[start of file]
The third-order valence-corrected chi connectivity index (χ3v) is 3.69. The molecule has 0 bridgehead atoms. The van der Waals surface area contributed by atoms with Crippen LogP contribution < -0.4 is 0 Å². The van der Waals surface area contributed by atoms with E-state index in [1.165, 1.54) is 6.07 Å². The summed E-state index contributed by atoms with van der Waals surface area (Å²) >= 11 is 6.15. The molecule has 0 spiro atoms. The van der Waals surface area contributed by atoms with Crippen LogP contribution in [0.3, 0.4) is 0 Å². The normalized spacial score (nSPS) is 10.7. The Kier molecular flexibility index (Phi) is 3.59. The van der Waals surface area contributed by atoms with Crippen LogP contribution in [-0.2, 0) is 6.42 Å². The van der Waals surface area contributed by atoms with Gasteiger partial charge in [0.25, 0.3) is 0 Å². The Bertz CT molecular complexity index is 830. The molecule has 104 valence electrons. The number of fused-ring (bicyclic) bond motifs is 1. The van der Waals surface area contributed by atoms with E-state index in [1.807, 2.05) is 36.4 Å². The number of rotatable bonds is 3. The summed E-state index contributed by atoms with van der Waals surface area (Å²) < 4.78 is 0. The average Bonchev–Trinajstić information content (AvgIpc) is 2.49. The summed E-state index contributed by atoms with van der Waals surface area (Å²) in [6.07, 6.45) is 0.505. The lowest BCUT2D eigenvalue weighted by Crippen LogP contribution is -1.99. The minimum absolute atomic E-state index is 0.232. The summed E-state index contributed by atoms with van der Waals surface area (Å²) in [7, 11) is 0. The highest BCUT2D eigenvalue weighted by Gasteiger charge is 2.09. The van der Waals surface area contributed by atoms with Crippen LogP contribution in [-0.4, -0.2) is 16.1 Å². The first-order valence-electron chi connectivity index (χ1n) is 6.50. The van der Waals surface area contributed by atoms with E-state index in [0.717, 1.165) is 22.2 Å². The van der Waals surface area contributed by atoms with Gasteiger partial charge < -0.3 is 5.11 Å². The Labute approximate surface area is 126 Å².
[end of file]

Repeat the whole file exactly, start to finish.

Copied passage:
The third-order valence-corrected chi connectivity index (χ3v) is 3.69. The molecule has 0 bridgehead atoms. The van der Waals surface area contributed by atoms with Crippen LogP contribution < -0.4 is 0 Å². The van der Waals surface area contributed by atoms with E-state index in [1.165, 1.54) is 6.07 Å². The summed E-state index contributed by atoms with van der Waals surface area (Å²) >= 11 is 6.15. The molecule has 0 spiro atoms. The van der Waals surface area contributed by atoms with Crippen LogP contribution in [0.3, 0.4) is 0 Å². The normalized spacial score (nSPS) is 10.7. The Kier molecular flexibility index (Phi) is 3.59. The van der Waals surface area contributed by atoms with Crippen LogP contribution in [-0.2, 0) is 6.42 Å². The van der Waals surface area contributed by atoms with Gasteiger partial charge in [0.25, 0.3) is 0 Å². The Bertz CT molecular complexity index is 830. The molecule has 104 valence electrons. The number of fused-ring (bicyclic) bond motifs is 1. The van der Waals surface area contributed by atoms with E-state index in [1.807, 2.05) is 36.4 Å². The number of rotatable bonds is 3. The summed E-state index contributed by atoms with van der Waals surface area (Å²) < 4.78 is 0. The average Bonchev–Trinajstić information content (AvgIpc) is 2.49. The summed E-state index contributed by atoms with van der Waals surface area (Å²) in [6.07, 6.45) is 0.505. The lowest BCUT2D eigenvalue weighted by Crippen LogP contribution is -1.99. The minimum absolute atomic E-state index is 0.232. The summed E-state index contributed by atoms with van der Waals surface area (Å²) in [7, 11) is 0. The highest BCUT2D eigenvalue weighted by Gasteiger charge is 2.09. The van der Waals surface area contributed by atoms with Crippen LogP contribution in [-0.4, -0.2) is 16.1 Å². The first-order valence-electron chi connectivity index (χ1n) is 6.50. The van der Waals surface area contributed by atoms with E-state index in [0.717, 1.165) is 22.2 Å². The van der Waals surface area contributed by atoms with Gasteiger partial charge < -0.3 is 5.11 Å². The Labute approximate surface area is 126 Å².